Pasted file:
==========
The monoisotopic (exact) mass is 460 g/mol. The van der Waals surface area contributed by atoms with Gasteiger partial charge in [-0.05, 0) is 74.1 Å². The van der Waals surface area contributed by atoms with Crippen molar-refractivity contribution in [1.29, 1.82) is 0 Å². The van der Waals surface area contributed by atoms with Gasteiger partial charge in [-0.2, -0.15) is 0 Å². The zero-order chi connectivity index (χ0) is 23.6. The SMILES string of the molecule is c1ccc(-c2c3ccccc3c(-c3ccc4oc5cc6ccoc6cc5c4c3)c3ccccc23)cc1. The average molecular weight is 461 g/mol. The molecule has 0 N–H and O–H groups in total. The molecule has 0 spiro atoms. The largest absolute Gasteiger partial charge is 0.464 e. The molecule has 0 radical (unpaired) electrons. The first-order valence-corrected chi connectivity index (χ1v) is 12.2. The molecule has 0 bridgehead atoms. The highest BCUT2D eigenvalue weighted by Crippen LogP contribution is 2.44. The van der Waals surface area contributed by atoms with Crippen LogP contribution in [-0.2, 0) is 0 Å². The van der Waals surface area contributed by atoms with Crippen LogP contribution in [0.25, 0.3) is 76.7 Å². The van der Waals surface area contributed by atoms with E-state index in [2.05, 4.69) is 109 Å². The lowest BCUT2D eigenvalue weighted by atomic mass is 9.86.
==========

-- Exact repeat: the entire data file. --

The monoisotopic (exact) mass is 460 g/mol. The van der Waals surface area contributed by atoms with Gasteiger partial charge in [-0.05, 0) is 74.1 Å². The van der Waals surface area contributed by atoms with Crippen molar-refractivity contribution in [1.29, 1.82) is 0 Å². The van der Waals surface area contributed by atoms with Gasteiger partial charge in [-0.2, -0.15) is 0 Å². The zero-order chi connectivity index (χ0) is 23.6. The SMILES string of the molecule is c1ccc(-c2c3ccccc3c(-c3ccc4oc5cc6ccoc6cc5c4c3)c3ccccc23)cc1. The average molecular weight is 461 g/mol. The molecule has 0 N–H and O–H groups in total. The molecule has 0 spiro atoms. The largest absolute Gasteiger partial charge is 0.464 e. The molecule has 0 radical (unpaired) electrons. The first-order valence-corrected chi connectivity index (χ1v) is 12.2. The molecule has 0 bridgehead atoms. The highest BCUT2D eigenvalue weighted by Crippen LogP contribution is 2.44. The van der Waals surface area contributed by atoms with Crippen LogP contribution in [-0.2, 0) is 0 Å². The van der Waals surface area contributed by atoms with Crippen LogP contribution in [0.25, 0.3) is 76.7 Å². The van der Waals surface area contributed by atoms with E-state index in [2.05, 4.69) is 109 Å². The lowest BCUT2D eigenvalue weighted by atomic mass is 9.86.